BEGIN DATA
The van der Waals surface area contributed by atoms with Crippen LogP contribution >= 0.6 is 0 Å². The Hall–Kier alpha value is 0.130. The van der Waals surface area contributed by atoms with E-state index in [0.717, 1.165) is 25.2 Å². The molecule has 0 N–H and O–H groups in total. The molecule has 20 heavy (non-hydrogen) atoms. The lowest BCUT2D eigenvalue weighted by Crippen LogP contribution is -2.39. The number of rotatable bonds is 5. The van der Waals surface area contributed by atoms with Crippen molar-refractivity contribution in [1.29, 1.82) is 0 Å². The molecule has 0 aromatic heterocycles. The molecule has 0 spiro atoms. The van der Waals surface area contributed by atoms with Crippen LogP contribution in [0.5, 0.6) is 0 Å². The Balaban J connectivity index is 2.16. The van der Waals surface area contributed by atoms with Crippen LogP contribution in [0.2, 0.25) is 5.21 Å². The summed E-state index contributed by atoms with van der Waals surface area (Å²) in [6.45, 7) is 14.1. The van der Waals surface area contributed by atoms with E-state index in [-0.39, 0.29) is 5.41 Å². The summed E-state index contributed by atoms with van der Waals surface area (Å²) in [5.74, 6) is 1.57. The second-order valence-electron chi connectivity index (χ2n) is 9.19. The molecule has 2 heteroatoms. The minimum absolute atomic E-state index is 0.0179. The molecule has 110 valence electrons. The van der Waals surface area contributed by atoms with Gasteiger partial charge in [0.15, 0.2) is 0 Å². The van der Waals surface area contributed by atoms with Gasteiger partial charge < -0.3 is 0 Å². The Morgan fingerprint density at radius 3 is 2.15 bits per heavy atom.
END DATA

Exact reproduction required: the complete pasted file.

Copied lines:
The van der Waals surface area contributed by atoms with Crippen LogP contribution >= 0.6 is 0 Å². The Hall–Kier alpha value is 0.130. The van der Waals surface area contributed by atoms with E-state index in [0.717, 1.165) is 25.2 Å². The molecule has 0 N–H and O–H groups in total. The molecule has 20 heavy (non-hydrogen) atoms. The lowest BCUT2D eigenvalue weighted by Crippen LogP contribution is -2.39. The number of rotatable bonds is 5. The van der Waals surface area contributed by atoms with Crippen molar-refractivity contribution in [1.29, 1.82) is 0 Å². The molecule has 0 aromatic heterocycles. The molecule has 0 spiro atoms. The van der Waals surface area contributed by atoms with Crippen LogP contribution in [0.5, 0.6) is 0 Å². The Balaban J connectivity index is 2.16. The van der Waals surface area contributed by atoms with Crippen LogP contribution in [0.2, 0.25) is 5.21 Å². The summed E-state index contributed by atoms with van der Waals surface area (Å²) in [6.45, 7) is 14.1. The van der Waals surface area contributed by atoms with E-state index in [-0.39, 0.29) is 5.41 Å². The summed E-state index contributed by atoms with van der Waals surface area (Å²) in [5.74, 6) is 1.57. The second-order valence-electron chi connectivity index (χ2n) is 9.19. The molecule has 2 heteroatoms. The minimum absolute atomic E-state index is 0.0179. The molecule has 110 valence electrons. The van der Waals surface area contributed by atoms with Gasteiger partial charge in [0.15, 0.2) is 0 Å². The van der Waals surface area contributed by atoms with Gasteiger partial charge < -0.3 is 0 Å². The Morgan fingerprint density at radius 3 is 2.15 bits per heavy atom.